Caddick-Adams’s book brilliantly captures the lives and the personalities of these two extraordinary men, seamlessly switching from Rommel’s meteoric rise up the German chain of command, thanks in part to the fact that he commanded the Führer’s Army ceremonial guard, and thus had Hitler’s ear, and in part to his friendship with Karl Hanke, Goebbels's deputy in the Propaganda Ministry (and the lover of Goebbels's wealthy wife, Magda). None of this is to suggest that Rommel was a Nazi—he was not, but he was a skilled self-promoter, with a good sense of where the levers of power were in Nazi Germany. He was also a brave soldier, who wore the blue enamel and gold of the Pour le Mérite cross, the Imperial German equivalent of the Victoria Cross, and a brilliant and fearless leader of men. He also understood, and put into practice, the combining of armor, infantry, and artillery into a highly mobile unit in which each element supported the other, which brought him fame and victory in Poland in 1939 and France in 1940, but which turned sour in 1944, when he was forced into a defensive role.
Caddick-Adams is just as good, perhaps better, in describing Monty’s difficult, abrasive, and acerbic personality, and his much slower rise up the ranks in the more class-bound structure of the British Army, where he was regarded as something of a cad. Monty was as good as Rommel at training men, like Rommel he had proved his courage under fire in World War I, and been severely wounded. Also like Rommel he was an innovator, who brought to the desert in 1941 a new and much more daring and fast-moving combination of tanks, infantry, and artillery. Caddick-Adams is terrific at describing in detail the desert war in 1941-42, his account of it is military history at its best, breathless reading—and something which should be read right now in the White House and the Defense Department, since the cities over which Gaddafi’s forces and the rebels against them fought, were all fought over by the British and the Germans. Far from being unfamiliar places, Benghazi, Tobruk, and Tripoli had been fought over, lost, and captured again and again by the Germans and their reluctant Italian allies, and by Monty’s British, Australian, New Zealander, Indian, South African, and Free French army.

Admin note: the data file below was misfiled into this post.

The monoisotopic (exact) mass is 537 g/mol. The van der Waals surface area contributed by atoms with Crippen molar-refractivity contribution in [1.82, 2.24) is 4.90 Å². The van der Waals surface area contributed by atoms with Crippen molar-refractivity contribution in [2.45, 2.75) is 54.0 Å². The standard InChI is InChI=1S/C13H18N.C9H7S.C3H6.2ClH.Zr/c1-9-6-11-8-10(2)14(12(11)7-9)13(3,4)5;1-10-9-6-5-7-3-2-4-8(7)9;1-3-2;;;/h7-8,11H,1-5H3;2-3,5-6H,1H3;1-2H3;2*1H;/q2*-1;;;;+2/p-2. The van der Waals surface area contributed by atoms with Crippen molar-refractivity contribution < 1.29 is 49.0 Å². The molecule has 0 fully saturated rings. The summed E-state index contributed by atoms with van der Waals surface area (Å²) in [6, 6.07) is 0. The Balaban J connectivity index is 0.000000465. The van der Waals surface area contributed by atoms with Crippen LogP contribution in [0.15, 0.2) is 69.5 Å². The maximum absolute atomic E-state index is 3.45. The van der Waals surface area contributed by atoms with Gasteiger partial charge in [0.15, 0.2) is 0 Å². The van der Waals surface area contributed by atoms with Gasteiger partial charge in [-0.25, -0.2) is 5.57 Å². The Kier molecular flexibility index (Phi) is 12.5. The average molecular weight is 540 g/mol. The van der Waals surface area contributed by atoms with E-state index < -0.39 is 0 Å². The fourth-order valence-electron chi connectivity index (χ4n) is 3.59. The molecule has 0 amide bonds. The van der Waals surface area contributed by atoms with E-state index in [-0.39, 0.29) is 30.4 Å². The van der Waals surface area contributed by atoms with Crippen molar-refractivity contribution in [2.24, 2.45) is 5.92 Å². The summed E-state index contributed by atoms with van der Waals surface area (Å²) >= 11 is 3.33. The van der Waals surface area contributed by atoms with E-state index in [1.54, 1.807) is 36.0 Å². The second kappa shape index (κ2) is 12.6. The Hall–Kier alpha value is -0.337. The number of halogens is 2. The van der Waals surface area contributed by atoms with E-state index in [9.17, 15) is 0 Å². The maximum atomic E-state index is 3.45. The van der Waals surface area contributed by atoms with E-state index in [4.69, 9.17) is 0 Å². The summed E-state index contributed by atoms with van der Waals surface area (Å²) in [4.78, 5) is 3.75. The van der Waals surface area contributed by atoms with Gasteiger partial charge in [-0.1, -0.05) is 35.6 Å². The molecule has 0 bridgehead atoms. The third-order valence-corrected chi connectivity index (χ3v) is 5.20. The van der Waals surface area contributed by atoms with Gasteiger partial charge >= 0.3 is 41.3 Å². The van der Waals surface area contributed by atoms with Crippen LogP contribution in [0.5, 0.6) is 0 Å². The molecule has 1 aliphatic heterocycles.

In short, Monty and Rommel is not only a first-class work of military history, but one of those books that makes you stop and think, and connect the dots from the past to the present. The author is masterful at bringing alive these two very different (and very difficult) personalities, and has scads of good stories about them, my favorite being that when Winston Churchill heard that Monty had invited General Von Thoma to his tent for dinner after the German surrendered in the desert, he said, recalling Monty’s famously abstemious dinners, “Ah, poor Von Thoma, I too have dined with Monty.”
He is, more importantly, terrific at explaining just exactly how Monty and Rommel fought each other in the Libyan Desert, and thoughtfully provides excellent maps.
Having met Monty—he visited my school in Switzerland, to have tea with the English boys—I can vouch for how well he catches Monty’s character. I can remember every minute of it, the high, sharp, piercing voice, the ghastly attempt to get matey with those of us who were seated around him at the tea table, the barely concealed impatience, the piercing eyes which missed nothing, and the endless, schoolmasterly good advice, a kind of malevolent, sharp-tongued Mr. Chips. When, two years later, I had to do my National Service and had to fill out a form that asked which service I would like to join, I firmly crossed out “Army” and put a circle around “Royal Air Force,” and never regretted it for instant.
Never mind, this is a terrific book, and well worth reading carefully. Unlike most military history it has a certain novelistic depth, and its two major characters are unfailingly interesting.